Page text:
A brief history of fibromyalgia

The term Fibromyalgia was created by rheumatologist Dr. Frederick Wolfe in 1984 to describe a condition affecting primarily women. The term “fibro” was used to designate soft (or fibrous) tissue involvement and “myalgia” is latin for “pain”. Other symptoms of FM include debilitating fatigue, bowel dysfunction and cognitive impairment that is referred to by some patients as “foggy-headed thinking” or “fibro-fog”. The first description of this condition can be found in a text published in 1892 by a physician referred to as the father of modern medicine, Sir William Osler. In his text The Principles and Practice of Medicine: Diseases of the Nervous System he describes a condition termed “Neurasthenia” as one that is associated with “sleeplessness, unhealthy reaction to stimuli, weariness on the least exertion, and the constant complaint is that of aching pain in the back of the neck.” This is not a new condition and it is one that affects women more than men in a 7:1 ratio. It is also a very common condition with Dr. Wolfe reporting that 22% of women by the age of 70 suffer from chronic diffuse muscle pain (Wolfe, A&R 1995;38:19-28).

Dr. Wolfe also reports that “The average yearly cost for service utilization among fibromyalgia patients is $2,274 (1994 US dollars). They report more symptoms and comorbid or associated conditions than patients with other rheumatic conditions.” The condition is also difficult to treat with Dr. Wolfe reporting that “Conventional medical care does not alter the prognosis or outcome of fibromyalgia.”(Wolfe, A&R 1997;40:560 -1570). Fibromyalgia is “An age-old malady begging for respect” (Powers,Gen Int Med, 1993;8:2) as many doctors find it frustrating to treat a disease that does not often improve. Because the condition is associated with and exacerbated by stress it is convenient to write it off, and some physicians have, as a condition that is “all in your head”.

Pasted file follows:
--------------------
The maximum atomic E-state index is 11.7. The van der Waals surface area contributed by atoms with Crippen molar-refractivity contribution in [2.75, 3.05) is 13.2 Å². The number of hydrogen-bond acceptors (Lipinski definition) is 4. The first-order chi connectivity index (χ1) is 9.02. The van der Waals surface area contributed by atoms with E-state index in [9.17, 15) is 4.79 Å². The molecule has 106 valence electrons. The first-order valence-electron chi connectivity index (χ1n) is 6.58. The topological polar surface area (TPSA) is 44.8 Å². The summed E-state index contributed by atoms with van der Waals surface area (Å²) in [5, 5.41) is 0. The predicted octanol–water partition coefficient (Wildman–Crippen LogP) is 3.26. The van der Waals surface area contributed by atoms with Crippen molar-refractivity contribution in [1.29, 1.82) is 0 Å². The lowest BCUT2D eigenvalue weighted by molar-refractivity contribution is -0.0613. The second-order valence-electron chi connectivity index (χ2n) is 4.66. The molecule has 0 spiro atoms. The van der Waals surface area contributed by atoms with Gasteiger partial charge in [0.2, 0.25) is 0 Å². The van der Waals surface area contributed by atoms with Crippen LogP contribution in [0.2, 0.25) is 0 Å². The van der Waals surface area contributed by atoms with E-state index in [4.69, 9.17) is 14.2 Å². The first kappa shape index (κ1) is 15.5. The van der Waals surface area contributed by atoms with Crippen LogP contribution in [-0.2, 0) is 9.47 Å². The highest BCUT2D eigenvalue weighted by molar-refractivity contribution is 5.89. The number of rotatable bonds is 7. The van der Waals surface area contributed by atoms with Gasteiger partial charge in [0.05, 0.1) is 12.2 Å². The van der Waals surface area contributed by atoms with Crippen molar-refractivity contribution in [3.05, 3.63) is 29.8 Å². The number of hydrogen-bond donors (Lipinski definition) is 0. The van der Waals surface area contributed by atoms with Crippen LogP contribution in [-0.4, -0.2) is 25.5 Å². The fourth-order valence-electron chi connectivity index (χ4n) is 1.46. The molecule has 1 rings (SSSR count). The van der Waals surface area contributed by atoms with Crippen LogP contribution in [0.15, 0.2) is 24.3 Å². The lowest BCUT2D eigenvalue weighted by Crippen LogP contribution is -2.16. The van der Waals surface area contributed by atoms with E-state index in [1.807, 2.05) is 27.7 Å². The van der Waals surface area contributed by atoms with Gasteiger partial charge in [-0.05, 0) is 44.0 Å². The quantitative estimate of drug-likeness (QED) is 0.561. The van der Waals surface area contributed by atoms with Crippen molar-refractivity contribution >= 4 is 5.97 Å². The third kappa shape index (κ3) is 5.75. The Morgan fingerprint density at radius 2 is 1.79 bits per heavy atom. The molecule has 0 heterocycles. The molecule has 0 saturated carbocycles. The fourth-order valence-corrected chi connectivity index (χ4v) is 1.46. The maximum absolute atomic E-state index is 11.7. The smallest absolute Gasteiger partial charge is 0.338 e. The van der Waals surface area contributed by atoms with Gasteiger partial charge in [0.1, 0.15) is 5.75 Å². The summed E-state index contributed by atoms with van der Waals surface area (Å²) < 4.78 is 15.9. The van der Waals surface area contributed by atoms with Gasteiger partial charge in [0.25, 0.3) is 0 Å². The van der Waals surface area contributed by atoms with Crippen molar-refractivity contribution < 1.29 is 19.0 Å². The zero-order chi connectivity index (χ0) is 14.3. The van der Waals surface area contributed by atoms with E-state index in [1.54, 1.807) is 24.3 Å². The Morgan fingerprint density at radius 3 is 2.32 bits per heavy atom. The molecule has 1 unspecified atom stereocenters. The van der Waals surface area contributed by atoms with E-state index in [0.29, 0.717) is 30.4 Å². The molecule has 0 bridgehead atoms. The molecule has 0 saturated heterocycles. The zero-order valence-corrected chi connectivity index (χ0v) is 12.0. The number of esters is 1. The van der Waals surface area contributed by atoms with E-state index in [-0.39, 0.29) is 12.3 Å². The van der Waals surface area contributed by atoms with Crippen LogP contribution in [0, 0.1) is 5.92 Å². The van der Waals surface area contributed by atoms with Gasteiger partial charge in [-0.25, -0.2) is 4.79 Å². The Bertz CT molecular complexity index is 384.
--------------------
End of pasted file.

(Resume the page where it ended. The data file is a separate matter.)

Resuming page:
Physician frustration with fibromyalgia is apparent in articles such as “Fibromyalgia: scourge of humankind or bane of a rheumatologist’s existence?”; frustration that stems from the costly nature of treating a condition with a poor response rate. Solomon & Liang report that few FM patients recovered during the 7 year period they studied (Solomon & Liang, A&R 1997;40:1553-1555). For these reasons, it is common for both doctors and patients have a sense of futility when fibromyalgia enters the picture. The advancement in FM & CFS research has lead to new medications and new treatment protocols that target the specific physiologic abnormalities encountered in patients suffering from these conditions. Thankfully, successful treatment is no longer a rare event. Please see the"Milestones in FM Research" section for a synopsis of important breakthroughs in FM & CFS related research.

Milestones in Fibromyalgia Research